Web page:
How would these possibilities from this new betting option affect the average 20-cents-per-$1.00 loss for a shooter with a five or nine point under normal craps rules? Not much—increasing to only slightly 20.04 cents. But just imagine the “buzz” around craps table whenever the point is five or nine, and the steadily increasing excitement of anticipation with the “Countdown” toward the climactic tenth roll! Good luck!
Can’t loose craps
For those many Gambling Times readers of high refinement who are unfamiliar with the common dice game of Craps, here is a summary of the main rules:
1. The shooter rolls a pair of dice, and if they come up with a total of seven or eleven, he wins;
2. If they come up two, three or twelve, he loses;
3. If they come up any other total (four, five, six, eight, nine or ten), then that number becomes the shooter’s point, and he continues rolling the dice until he either equals that point number and wins, or rolls a seven and loses.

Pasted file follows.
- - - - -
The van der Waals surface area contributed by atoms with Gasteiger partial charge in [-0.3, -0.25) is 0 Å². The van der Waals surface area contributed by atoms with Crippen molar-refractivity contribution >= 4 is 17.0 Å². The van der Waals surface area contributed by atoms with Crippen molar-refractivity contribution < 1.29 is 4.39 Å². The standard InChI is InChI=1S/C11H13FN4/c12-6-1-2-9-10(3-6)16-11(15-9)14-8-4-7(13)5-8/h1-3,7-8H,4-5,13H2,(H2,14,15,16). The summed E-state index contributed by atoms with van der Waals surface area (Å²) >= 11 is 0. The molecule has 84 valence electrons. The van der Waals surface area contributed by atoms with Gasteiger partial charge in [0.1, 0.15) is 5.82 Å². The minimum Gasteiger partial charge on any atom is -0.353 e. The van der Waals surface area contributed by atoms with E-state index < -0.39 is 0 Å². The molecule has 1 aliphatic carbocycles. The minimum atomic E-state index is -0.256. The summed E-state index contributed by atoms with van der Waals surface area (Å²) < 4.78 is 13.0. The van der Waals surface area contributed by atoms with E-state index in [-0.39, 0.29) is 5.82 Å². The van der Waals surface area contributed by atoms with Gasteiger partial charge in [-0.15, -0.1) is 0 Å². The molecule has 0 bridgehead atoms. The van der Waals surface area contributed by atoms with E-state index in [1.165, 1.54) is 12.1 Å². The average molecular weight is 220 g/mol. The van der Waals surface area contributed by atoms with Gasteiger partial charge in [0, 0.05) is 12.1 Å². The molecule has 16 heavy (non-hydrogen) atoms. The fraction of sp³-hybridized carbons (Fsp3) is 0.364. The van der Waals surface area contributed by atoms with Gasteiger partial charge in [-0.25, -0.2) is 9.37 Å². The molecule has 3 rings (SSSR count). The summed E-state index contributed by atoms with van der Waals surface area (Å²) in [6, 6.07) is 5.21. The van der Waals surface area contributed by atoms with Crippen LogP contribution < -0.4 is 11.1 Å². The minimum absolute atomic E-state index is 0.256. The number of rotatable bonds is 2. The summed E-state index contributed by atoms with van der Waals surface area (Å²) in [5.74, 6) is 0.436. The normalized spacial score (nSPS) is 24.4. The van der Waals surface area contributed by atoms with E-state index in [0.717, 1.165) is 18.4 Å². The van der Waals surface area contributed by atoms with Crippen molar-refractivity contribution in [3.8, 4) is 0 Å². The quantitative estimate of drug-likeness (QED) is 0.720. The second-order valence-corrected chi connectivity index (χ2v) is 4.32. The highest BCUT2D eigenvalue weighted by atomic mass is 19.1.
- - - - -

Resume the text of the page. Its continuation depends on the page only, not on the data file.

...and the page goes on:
Craps has been around for a long long time, played everywhere from city back alleys to the poshest of casinos, and the probability mathematics of the game is fairly straightforward to figure. The shooter wins about 49.29 percent of the time.
“Craps Countdown”, the strategy above this one suggests a new bet in this old game, in which if the first roll is a five or a nine, the shooter and all others who have bet on him have the option of doubling their original bets, and if the shooter goes ten more rolls without a normal win-or-lose outcome (winning by making his five or nine point number, or losing by rolling a seven), then he automatically wins, or if the shooter does win by making his point number on exactly his tenth attempt, then he wins ten times his already doubled bet amount.
Well, as exciting as it might be through the countdown to the decisive tenth roll, this new bet still leaves one basic verity of Craps—that on any given roll of the dice, you can lose!
Here we will look at another Craps betting option in which, for one roll anyway, you can’t lose! If the first roll establishes a point number of four or ten, then the shooter and all those who have bet on him have the option of doubling their bets, and then, if on the very next roll the shooter makes his four or ten point, those bets win four times the usual even-money amount (that is, eight times the original bet before doubling), and even if that next roll is a losing seven, bettors don’t lose, but instead get their bets back, breaking even—no way to lose on that one next roll!